Trazodone also called Pliva 433 is an oral Antidepressant drug approved by US FDA in 1982. It affects the chemical messengers (neurotransmitters) within the brain that nerves use to communicate with (stimulate) each other. The major neurotransmitters are acetylcholine, norepinephrine, dopamine and serotonin. Many experts believe that an imbalance among the different neurotransmitters is the cause of depression. Although the exact mechanism of action of trazodone is not known, it probably improves symptoms of depression by inhibiting the uptake of serotonin by nerves in the brain. This results in more serotonin to stimulate other nerves. Trazodone also may increase directly the action of serotonin.
- Trazodone is chemically Not related to the selective serotonin reuptake inhibitors (SSRIs), the tricyclic antidepressants (TCAs) or the monoamine oxidase inhibitors (MAO inhibitors).
- The more common side effects of trazodone can include:sleepiness,dizziness,blurred vision and Constipation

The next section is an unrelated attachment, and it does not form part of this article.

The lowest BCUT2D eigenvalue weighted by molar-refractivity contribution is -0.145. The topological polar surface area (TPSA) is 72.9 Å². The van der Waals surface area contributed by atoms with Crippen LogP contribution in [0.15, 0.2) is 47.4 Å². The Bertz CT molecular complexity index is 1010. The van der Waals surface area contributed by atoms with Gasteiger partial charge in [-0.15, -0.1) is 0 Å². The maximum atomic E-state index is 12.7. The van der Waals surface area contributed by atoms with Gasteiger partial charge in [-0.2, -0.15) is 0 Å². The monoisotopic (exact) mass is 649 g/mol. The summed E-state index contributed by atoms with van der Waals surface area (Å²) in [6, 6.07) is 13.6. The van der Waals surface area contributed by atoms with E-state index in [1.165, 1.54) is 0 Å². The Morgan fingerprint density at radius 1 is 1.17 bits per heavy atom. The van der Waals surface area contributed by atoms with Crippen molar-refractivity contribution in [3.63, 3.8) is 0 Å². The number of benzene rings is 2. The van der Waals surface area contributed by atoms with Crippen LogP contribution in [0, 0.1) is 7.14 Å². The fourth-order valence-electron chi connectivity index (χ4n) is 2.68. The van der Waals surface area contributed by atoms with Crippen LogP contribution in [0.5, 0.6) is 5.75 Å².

- Serious side effects and their symptoms can include the following:Thoughts of suicide and worsening depression,Serotonin syndrome,Vision problems,Irregular or fast heartbeat or faint,Low blood pressure,Unusual bruising or bleeding,Erection that lasts longer than 6 hours,Hyponatremia (low sodium in your blood).
- Usual Adult Dose for depression is 150 mg/day initially in divided doses is recommended. The dose may be increased by 50 mg/day every three to four days. The maximum dose for outpatients usually should not exceed 400 mg/day in divided doses. Inpatients (ie, more severely depressed patients) may be given up to but not in excess of 600 mg/day in divided doses.
- Trazodone is a pregnancy category “C” Drug By US FDA. This drug should be used during pregnancy only if the benefit outweighs the risk to the fetus.